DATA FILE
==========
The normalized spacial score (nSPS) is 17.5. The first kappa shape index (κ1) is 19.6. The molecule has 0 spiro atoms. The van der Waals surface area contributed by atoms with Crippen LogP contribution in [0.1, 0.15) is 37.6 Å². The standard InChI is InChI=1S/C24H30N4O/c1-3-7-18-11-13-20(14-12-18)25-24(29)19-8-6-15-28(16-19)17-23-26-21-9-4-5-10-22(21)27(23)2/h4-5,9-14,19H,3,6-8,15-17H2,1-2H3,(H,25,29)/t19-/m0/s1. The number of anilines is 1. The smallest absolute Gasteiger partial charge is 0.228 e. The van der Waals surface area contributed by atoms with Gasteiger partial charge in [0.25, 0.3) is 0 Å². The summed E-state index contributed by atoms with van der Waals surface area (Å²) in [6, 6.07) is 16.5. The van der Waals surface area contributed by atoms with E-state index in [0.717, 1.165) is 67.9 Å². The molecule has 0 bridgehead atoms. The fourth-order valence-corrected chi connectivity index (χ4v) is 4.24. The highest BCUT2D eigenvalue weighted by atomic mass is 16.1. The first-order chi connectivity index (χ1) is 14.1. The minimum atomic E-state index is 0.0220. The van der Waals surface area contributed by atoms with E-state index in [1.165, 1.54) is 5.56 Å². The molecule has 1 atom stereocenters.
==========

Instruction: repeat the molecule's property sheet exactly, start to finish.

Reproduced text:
The normalized spacial score (nSPS) is 17.5. The first kappa shape index (κ1) is 19.6. The molecule has 0 spiro atoms. The van der Waals surface area contributed by atoms with Crippen LogP contribution in [0.1, 0.15) is 37.6 Å². The standard InChI is InChI=1S/C24H30N4O/c1-3-7-18-11-13-20(14-12-18)25-24(29)19-8-6-15-28(16-19)17-23-26-21-9-4-5-10-22(21)27(23)2/h4-5,9-14,19H,3,6-8,15-17H2,1-2H3,(H,25,29)/t19-/m0/s1. The number of anilines is 1. The smallest absolute Gasteiger partial charge is 0.228 e. The van der Waals surface area contributed by atoms with Gasteiger partial charge in [0.25, 0.3) is 0 Å². The summed E-state index contributed by atoms with van der Waals surface area (Å²) in [6, 6.07) is 16.5. The van der Waals surface area contributed by atoms with E-state index in [0.717, 1.165) is 67.9 Å². The molecule has 0 bridgehead atoms. The fourth-order valence-corrected chi connectivity index (χ4v) is 4.24. The highest BCUT2D eigenvalue weighted by atomic mass is 16.1. The first-order chi connectivity index (χ1) is 14.1. The minimum atomic E-state index is 0.0220. The van der Waals surface area contributed by atoms with E-state index in [1.165, 1.54) is 5.56 Å². The molecule has 1 atom stereocenters.